Parenting a teenager who needs to make some big decisions
December 3, 2006 7:59 AM   Subscribe

Please help me to wisely assist my reluctant teenage son choose his future and take action to achieve his goals.

My son has just finished his second last year of high school (Australia). He turns 16 in February 2007. He’s usually B+ student with very little effort. He claims to have no interest in alcohol or drugs. His main form of entertainment is computer games. He is not fit, not interested in exercise but he’s not overweight. He’s tall – over 6’. He’s naturally blonde. He’s a pacifist. He’s shy. He’s never expressed any interest in girls (or boys for that matter). He’s not interested in part-time work. Other pursuits can be a little difficult due to our lack of a car and our minimal income. He’s normally polite and friendly to his parents, and willing to help out (when asked).

He has said in the past that he’s interested in either history or computer programming (and has enjoyed doing a bit of C etc in school but is not motivated to write his own programs at home) but he can’t decide which. His dad is in IT, which means he never had to open his computer to see what was wrong. We’ve told him this decision doesn’t choosing his career for the rest of his life, just for the next three years.

So the problem is this: whenever I talk to him about his future, no matter how gentle or tactful I am, and how relaxed he was before I started, he storms off and says, “Now I’m depressed.” Usually I don’t get a chance to ask why because by this stage his body language alone is so strong that I know not to keep at him. I respect his privacy and ease off.

Next year from early February, he will be starting his final year of high school and his grades from this year will greatly affect his entry to university. He’s likely, just from innate ability, to be able to pull up a good enough score to get into any one of the 4 local universities but not necessarily into a program he likes. He has to make a decision about which universities to apply to by August.

I’m worried because I’m his mother, and because I know how hard it is to try to get a degree after you’ve left home and are working. I’m worried because I don’t want him to end up only playing computer games and living off us forever. I’ve always encouraged my kids to make their own decisions and face the consequences, but it seems like he’s satisfied with the consequences of doing nothing.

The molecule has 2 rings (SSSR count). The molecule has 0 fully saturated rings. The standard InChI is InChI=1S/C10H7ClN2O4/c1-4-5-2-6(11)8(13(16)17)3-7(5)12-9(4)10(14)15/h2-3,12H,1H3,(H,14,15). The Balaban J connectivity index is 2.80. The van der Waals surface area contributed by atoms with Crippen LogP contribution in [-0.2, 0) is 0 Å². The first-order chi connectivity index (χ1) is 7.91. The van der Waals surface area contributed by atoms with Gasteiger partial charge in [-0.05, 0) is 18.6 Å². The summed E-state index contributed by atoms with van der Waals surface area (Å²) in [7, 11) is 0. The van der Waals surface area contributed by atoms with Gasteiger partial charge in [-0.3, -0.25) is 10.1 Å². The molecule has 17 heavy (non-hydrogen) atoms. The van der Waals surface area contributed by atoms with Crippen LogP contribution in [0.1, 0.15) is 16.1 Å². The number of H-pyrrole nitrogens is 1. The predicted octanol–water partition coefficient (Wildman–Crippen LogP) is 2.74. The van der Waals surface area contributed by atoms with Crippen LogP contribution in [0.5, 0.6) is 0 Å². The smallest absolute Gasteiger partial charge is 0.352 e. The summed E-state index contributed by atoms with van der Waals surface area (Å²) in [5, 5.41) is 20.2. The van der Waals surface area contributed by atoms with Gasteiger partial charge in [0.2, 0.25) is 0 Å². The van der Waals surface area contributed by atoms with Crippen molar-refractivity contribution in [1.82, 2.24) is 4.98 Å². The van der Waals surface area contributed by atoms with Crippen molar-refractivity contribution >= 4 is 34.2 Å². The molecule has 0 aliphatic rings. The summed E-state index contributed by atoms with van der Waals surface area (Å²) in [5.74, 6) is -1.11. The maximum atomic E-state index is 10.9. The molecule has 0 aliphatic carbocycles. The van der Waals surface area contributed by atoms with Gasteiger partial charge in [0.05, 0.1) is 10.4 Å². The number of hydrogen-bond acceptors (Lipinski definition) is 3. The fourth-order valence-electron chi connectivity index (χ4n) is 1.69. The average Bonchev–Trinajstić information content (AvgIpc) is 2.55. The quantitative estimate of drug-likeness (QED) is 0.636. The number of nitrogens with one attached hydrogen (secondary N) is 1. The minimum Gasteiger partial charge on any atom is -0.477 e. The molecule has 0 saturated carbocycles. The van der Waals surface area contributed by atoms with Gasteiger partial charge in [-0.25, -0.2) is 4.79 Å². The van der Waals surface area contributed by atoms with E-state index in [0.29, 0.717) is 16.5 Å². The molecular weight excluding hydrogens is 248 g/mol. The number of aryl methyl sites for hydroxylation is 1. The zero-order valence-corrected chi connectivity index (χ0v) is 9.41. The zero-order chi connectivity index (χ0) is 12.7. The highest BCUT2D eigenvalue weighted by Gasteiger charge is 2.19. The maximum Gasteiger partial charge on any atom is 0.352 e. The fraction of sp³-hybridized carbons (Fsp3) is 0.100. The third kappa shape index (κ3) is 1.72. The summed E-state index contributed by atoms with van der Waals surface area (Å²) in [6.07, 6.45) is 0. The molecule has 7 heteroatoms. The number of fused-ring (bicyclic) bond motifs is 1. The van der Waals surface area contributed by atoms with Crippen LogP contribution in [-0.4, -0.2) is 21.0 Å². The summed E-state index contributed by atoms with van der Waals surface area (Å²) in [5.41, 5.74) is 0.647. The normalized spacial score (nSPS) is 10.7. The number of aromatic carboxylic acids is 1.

I’ve suggested websites (like the local university websites, the government going to uni website) etc. I’ve suggested alternative career pathways, a trade for example or clerical work for the government. Any of these suggestions result in an uncharacteristic response of rudeness and a brush-off.

What should I do to assist my son in making wise life choices without being an overbearing (and therefore ultimately ignored) nuisance?
posted by anonymous to Human Relations (17 answers total) 5 users marked this as a favorite
 
You may not think so, but you really sound like you're trying to get him to figure out his life before he's even moved out of your house. Assuming you aren't, there's a good chance that's what it sounds like to him, which is what matters. Perhaps a more "apply to some universities you like, see if there's something you think you might like" approach would warm him up a bit.

Currently, he's depressed, perhaps conditioned himself to be timid and unmotivated (through no one's fault, these things happen), and is suddenly being faced with THE BIG MOVE. It's intimidating to know that soon you're going to be out on your own, and it's likely becoming a giant rock in his path.

Unmotivated -> depressed -> OH GOD I'M LEAVING MY COMFORT NEST -> depressed -> unmotivated

It's a loop.

Tell him you don't want him to figure his life out yet, because it'll take him time to do that. University tends to help people figure out what they like and don't like. Not a rule, but damn close to one. Also, if this thread goes well, consider showing him some of the better responses. (Note that this may actually be a shitty idea, and I simply don't realize it.)

In the end, I suppose you could force him to apply to schools, but he might end up hating you and the resulting experience for that reason alone. That's not a good situation, either.
posted by Mikey-San at 8:36 AM on December 3, 2006


What should I do to assist my son in making wise life choices without being an overbearing (and therefore ultimately ignored) nuisance?